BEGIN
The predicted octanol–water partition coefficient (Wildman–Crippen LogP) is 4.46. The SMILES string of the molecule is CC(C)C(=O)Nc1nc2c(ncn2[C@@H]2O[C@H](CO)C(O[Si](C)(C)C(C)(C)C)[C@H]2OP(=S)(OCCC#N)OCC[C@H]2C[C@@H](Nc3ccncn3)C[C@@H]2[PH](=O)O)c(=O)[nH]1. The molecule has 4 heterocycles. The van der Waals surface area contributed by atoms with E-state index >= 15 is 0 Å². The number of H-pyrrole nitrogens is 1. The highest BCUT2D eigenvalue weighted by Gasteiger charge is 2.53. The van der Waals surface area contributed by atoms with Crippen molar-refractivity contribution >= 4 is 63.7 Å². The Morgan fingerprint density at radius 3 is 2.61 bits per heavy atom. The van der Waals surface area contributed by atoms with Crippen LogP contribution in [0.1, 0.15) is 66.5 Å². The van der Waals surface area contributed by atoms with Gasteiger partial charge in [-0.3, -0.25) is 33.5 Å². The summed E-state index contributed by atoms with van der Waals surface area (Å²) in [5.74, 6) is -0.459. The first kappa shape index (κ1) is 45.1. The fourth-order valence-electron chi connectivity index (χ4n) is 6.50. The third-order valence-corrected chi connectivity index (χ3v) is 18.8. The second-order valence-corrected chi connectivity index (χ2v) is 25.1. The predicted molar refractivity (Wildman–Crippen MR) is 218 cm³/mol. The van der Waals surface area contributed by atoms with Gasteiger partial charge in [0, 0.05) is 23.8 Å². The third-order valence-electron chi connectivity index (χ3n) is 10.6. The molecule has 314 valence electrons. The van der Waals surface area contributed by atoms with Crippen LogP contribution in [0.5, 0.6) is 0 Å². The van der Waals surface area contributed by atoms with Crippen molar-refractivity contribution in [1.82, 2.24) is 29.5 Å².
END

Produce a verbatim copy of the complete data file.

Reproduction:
The predicted octanol–water partition coefficient (Wildman–Crippen LogP) is 4.46. The SMILES string of the molecule is CC(C)C(=O)Nc1nc2c(ncn2[C@@H]2O[C@H](CO)C(O[Si](C)(C)C(C)(C)C)[C@H]2OP(=S)(OCCC#N)OCC[C@H]2C[C@@H](Nc3ccncn3)C[C@@H]2[PH](=O)O)c(=O)[nH]1. The molecule has 4 heterocycles. The van der Waals surface area contributed by atoms with E-state index >= 15 is 0 Å². The number of H-pyrrole nitrogens is 1. The highest BCUT2D eigenvalue weighted by Gasteiger charge is 2.53. The van der Waals surface area contributed by atoms with Crippen molar-refractivity contribution >= 4 is 63.7 Å². The Morgan fingerprint density at radius 3 is 2.61 bits per heavy atom. The van der Waals surface area contributed by atoms with Crippen LogP contribution in [0.1, 0.15) is 66.5 Å². The van der Waals surface area contributed by atoms with Gasteiger partial charge in [-0.3, -0.25) is 33.5 Å². The summed E-state index contributed by atoms with van der Waals surface area (Å²) in [5.74, 6) is -0.459. The first kappa shape index (κ1) is 45.1. The fourth-order valence-electron chi connectivity index (χ4n) is 6.50. The third-order valence-corrected chi connectivity index (χ3v) is 18.8. The second-order valence-corrected chi connectivity index (χ2v) is 25.1. The predicted molar refractivity (Wildman–Crippen MR) is 218 cm³/mol. The van der Waals surface area contributed by atoms with Gasteiger partial charge in [0, 0.05) is 23.8 Å². The third-order valence-electron chi connectivity index (χ3n) is 10.6. The molecule has 314 valence electrons. The van der Waals surface area contributed by atoms with Crippen LogP contribution in [0.5, 0.6) is 0 Å². The van der Waals surface area contributed by atoms with Crippen molar-refractivity contribution in [1.82, 2.24) is 29.5 Å².